IS Presentation Techniques 2

click to enlarge examples, then click again for full size


IS Presentation Techniques 1

A check list (click images to enlarge, and click again for maximum size):

1 a, b, c. perfect presentation models and photography (NOTE: hand gives working-model a scale)
2. Information diagrams—giving details of how things work within your design, and Information HIERARCHY: use of arrows, pull-quotes and boxes that highlight important information that the readers eye should notice first. (NOTE: thin, red line-weight)
3. Details/Diagrams eg: a) a diurnal study of lighting effects. NOTE: image captions with concise explanations
b) textures and patterns
4. Location mapping: breaking down information and displaying it as clear, individual elements that can be read as layers
5. Iteritive models, material explorations
6. information extrusion—showing detail AND where this detail exists within the project
7. Macro information, eg. Site diagram
8. Sections and details of use
9 a, b. Montages with measured drawings—drawings details that exist outside the picture
10. Understanding the ground plane—what is situated above ground, and what is situated below


JetBlue terminal interior and spatial design watch here, article (old but good) here

A lesson on good design (and good presentation) here

Architect Thom Mayne, a believer in the generative method of spatial design here

Glamour, editing and the art of effortlessness, concealing and revealing here

IS First Year Lecture

(click to enlarge)

Nick Szczepaniak

‘A Defensive Architecture’

A reflection of and response to the effects of climate change. The work is deliberately allegorical and provocative.

Set in the Blackwater Estuary in Essex, the project envisages a set of militarised coastal defence towers that perform multiple functions:

1. The principle role of the towers is to act as an environmental warning device. The architecture is alive, dramatizing shifts in environmental conditions; breathing, creaking, groaning, sweating and crying when stressed. Air-bags on the face of the towers expand and contract, while hundreds of tensile trunks are sporadically activated, casting water on to the heated facades to produce steam. An empty watchtower at the top of each tower gives them the impression that the fragile landscape below is constantly being surveyed.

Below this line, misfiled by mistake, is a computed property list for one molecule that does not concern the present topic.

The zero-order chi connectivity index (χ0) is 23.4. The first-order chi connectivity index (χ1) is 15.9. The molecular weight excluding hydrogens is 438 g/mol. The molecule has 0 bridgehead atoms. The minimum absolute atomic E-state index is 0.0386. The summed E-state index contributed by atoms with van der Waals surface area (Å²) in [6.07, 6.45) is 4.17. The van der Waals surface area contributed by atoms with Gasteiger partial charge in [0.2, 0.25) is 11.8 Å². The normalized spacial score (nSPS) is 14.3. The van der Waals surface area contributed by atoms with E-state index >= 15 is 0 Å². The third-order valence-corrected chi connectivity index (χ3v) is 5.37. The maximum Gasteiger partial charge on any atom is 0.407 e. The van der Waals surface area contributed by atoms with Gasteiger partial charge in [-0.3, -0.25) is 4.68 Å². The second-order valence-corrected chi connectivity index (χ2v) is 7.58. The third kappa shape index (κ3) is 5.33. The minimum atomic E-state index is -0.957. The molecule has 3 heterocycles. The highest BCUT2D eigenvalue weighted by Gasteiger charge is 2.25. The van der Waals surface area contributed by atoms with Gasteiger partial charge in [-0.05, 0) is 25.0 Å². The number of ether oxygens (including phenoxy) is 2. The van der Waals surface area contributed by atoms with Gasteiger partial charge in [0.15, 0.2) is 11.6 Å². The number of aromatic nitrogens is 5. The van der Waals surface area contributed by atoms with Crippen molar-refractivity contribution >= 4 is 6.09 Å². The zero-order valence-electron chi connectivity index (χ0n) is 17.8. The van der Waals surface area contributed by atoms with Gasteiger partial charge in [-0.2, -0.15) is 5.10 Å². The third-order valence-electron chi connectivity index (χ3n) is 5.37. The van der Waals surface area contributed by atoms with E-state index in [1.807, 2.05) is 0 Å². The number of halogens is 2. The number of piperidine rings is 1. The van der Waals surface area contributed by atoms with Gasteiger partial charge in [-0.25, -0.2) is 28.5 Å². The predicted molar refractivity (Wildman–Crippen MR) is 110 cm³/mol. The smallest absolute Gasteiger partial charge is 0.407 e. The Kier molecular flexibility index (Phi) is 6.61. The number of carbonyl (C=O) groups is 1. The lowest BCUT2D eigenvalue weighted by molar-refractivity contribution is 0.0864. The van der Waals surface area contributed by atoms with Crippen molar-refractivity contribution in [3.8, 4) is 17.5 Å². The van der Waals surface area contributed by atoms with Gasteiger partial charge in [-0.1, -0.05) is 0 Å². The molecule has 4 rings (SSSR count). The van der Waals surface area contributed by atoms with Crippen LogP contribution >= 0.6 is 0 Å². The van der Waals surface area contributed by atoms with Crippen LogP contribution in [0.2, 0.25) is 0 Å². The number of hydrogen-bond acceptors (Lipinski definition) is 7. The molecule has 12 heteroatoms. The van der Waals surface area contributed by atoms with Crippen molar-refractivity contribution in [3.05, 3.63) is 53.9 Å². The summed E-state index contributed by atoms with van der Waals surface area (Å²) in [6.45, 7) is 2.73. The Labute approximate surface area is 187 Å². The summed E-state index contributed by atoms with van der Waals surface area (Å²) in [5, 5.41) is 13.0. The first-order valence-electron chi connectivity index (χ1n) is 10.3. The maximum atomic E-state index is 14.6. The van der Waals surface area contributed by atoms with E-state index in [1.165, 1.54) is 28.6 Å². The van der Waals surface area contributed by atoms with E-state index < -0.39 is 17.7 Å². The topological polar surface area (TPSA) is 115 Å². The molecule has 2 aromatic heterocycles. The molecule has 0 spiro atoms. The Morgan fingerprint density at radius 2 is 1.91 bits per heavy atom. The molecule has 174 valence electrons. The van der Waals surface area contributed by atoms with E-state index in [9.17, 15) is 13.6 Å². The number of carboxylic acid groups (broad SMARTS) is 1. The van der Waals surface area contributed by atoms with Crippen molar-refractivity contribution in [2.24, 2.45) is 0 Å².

2. Across the estuary, a bed of salt marshes provides a natural form of flood defence and habitats for wildlife. Due to rising water levels and adverse weather conditions, the salt marshes are quickly deteriorating. The proposal suggests how megastructures can be integrated and used to encourage the growth of natural defence mechanisms against flooding in order to protect the erosion of fragile coastline areas and our most important cities. Over time, sand is collected at the base of each tower to form a spit across the mouth of the estuary, absorbing energy from the waves.

3. Internally, the towers serve as a vast repository for mankinds most valuable asset; knowledge. The architecture is a knowledge ark, which protects books from culminative and catastrophic deterioration.

By Ai Weiwei

Millions of porcelain sunflower seeds underfoot at the Tate

making of here

On Rotundas and Oculi

James Turrell new and permanent at The National Gallery, Canberra

Rome, the Pantheon

IS Next Tuesday